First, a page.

A Conversation for Vegetarianism

The Strengths in the Veggie Case

Post 21


I have an example of how the meat industry is harming the environment. In the area I live in we have an overpopulation of deer. This is due to the fact that all of the trees are being cut down for grazing land and crops for livestock. Thus giving the deer far too much habitat. Also all of the deer’s natural predators have been driven out. This has had devastating effects on the environment. People use the overpopulation of deer as an excuse to increase hunting. This has cased a great deal of hunting accidents (Darwin’s Theories in action in some cases.smiley - erm) Also this solution has yet to deliver results. No matter how much they hunt the deer still prevail.

Another argument I have is how we pick the animals we eat. If you ask someone why we don’t eat dogs. They will more then likely respond with “Dogs are intelligent animals.” Well a pig is equally (if not more) intelligent. Then again there’s the argument that dogs do not taste as good. This I can not argue with considering the fact that I have not tasted dog. Of course in China the whole dog argument is void anyway.

In the end the choice to be a vegetarian is entirely up to the individual and once this choice is made it is nearly impossible to persuade them to change it.

The Strengths in the Veggie Case

Post 22

Jagged Jack

The whole Dog/Pig arguement has an element you seem to have overlooked. Many of us keep dogs as pets, we have a relationship with them, we give them 'Human' characteristics. Dogs have become very adept at returning our affection and displaying loyalty. It's not a question of intelligence but merely an extension of a dogs natural 'Pack' mentallity.

Attributing levels of intelligence to any animal is always misleading. The intelligence we attribute is always in comparison to humans. We say a dog is intelligent because it can understand a set of human commands and be trained to carry out certain tasks. Give a wolf that same level of intelligence and it couldn't survive in it's natural habitat. It makes much more sense to see animals for what they are. A squirrel who survives, prospers and reproduces is very clever at being a squirrel.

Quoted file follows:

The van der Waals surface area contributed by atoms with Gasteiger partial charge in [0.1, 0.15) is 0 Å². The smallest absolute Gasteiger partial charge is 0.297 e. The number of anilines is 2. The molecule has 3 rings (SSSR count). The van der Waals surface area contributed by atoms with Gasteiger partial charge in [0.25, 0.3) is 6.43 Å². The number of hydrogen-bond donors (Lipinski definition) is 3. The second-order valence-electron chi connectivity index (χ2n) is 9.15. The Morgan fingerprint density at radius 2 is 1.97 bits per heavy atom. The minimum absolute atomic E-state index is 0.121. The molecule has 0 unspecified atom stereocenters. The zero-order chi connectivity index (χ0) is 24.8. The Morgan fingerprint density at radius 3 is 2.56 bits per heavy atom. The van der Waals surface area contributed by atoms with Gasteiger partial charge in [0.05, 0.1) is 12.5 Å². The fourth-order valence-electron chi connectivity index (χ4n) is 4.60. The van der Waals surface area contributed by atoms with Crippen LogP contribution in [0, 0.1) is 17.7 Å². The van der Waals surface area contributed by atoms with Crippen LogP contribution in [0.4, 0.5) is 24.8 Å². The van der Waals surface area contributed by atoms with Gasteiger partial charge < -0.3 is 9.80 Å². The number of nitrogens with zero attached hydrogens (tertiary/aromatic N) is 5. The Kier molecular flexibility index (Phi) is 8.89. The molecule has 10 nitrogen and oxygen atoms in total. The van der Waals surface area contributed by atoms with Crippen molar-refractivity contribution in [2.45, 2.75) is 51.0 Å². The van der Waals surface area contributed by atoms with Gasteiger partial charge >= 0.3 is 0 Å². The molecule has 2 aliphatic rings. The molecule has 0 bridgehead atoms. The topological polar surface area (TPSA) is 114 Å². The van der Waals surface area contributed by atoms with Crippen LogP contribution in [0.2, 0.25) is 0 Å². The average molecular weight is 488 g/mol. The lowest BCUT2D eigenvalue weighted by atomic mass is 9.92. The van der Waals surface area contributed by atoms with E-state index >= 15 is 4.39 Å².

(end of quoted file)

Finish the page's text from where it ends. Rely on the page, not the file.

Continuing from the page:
As i understand it, pigs are very sociable creatures. For most us they would make terrible pets but if enough people kept them, then i'm sure a bacon sandwich would soon lose much of its appeal because we tend to adorn our pets with 'Child like' characteristics.

I personally have never eaten Dog but i'm not completely averse to the idea. If my kids were hungry and there was nothing else, the dog would be the first thing to go.

I agree, becoming a vegetarian is entirely up to the individual and i fully support that persons choice. What you eat and why you eat it is entirely up to you. It is your body and your mind, therefore it should be your right to choose. I don't feel a need to persuade vegetarians to eat meat. Anyone who does must feel guilty for eating meat and have a need to justify it to themselves. What i will do however, is defend my own right to eat what the hell i like.

The Strengths in the Veggie Case

Post 23


"......and the other contributed to the possibility of absolute annhilation for every living species on earth"

In all fairness to Einstein he was involved in the development of the A-Bomb becuase it was better for the Americans to have it before the Germans did. He did campaign for international controls on it after the war though.

The Strengths in the Veggie Case

Post 24

Jagged Jack

That remark was meant to be flippant. I don't have a problem with Einstein. He was a little naieve perhaps but a great scientist none the less.

Why was it better for the Americans to have the A-Bomb?

The Strengths in the Veggie Case

Post 25


For most vaggie's it is not necessary for everyone to become vaggie, eat what you want and enjoy good food in what ever way you like. The issue I would be more inclined to take up is when meat eaters think there is something wrong with being a vegetarian. I once went to a party when there was two meat curry dishes and I provided a Caribbean spicy stew, without meat. I could not believe how many people when choosing what to eat said I don't like vegetarian food, not a single one said I don't like Caribbean food. I think there is terible misconceptions here as to what constitutes vegetarian food, probably caused by unimaginative chef's at poor restaurants.

I regularly eat at a cafe in Darlington called the Voodoo Cafe upstairs from a shop called In Arcadia on Skinnergate. Although not a vegetarian they offer a huge and interesting rang of vegetarian options. I talked to the chef who said that paster in tomato sauce is baned from the menu, stating, this is not what a veggie wants, they want quality food and it is only the unadventurous nature of many meat eaters who think that cauliflower mixed with a bit of cheese sauce made with mild cheddar is the hight of culinary diversity.

What I'm trying to say here is that I love my food, I've traveled the world and marveled at the wealth of taste and texture I've experienced all from vegetables, herbs and spices, I'm very healthy and I don't care if all your interested in is sticking meat into a dish just because you feel that bolsters your sexuality or you don't have the culinary skill to prepare quality and tasty food.

Thanks for the opportunity to comment. smiley - bubbly

Key: Complain about this post

Write an Entry

"The Hitchhiker's Guide to the Galaxy is a wholly remarkable book. It has been compiled and recompiled many times and under many different editorships. It contains contributions from countless numbers of travellers and researchers."

Write an entry
Read more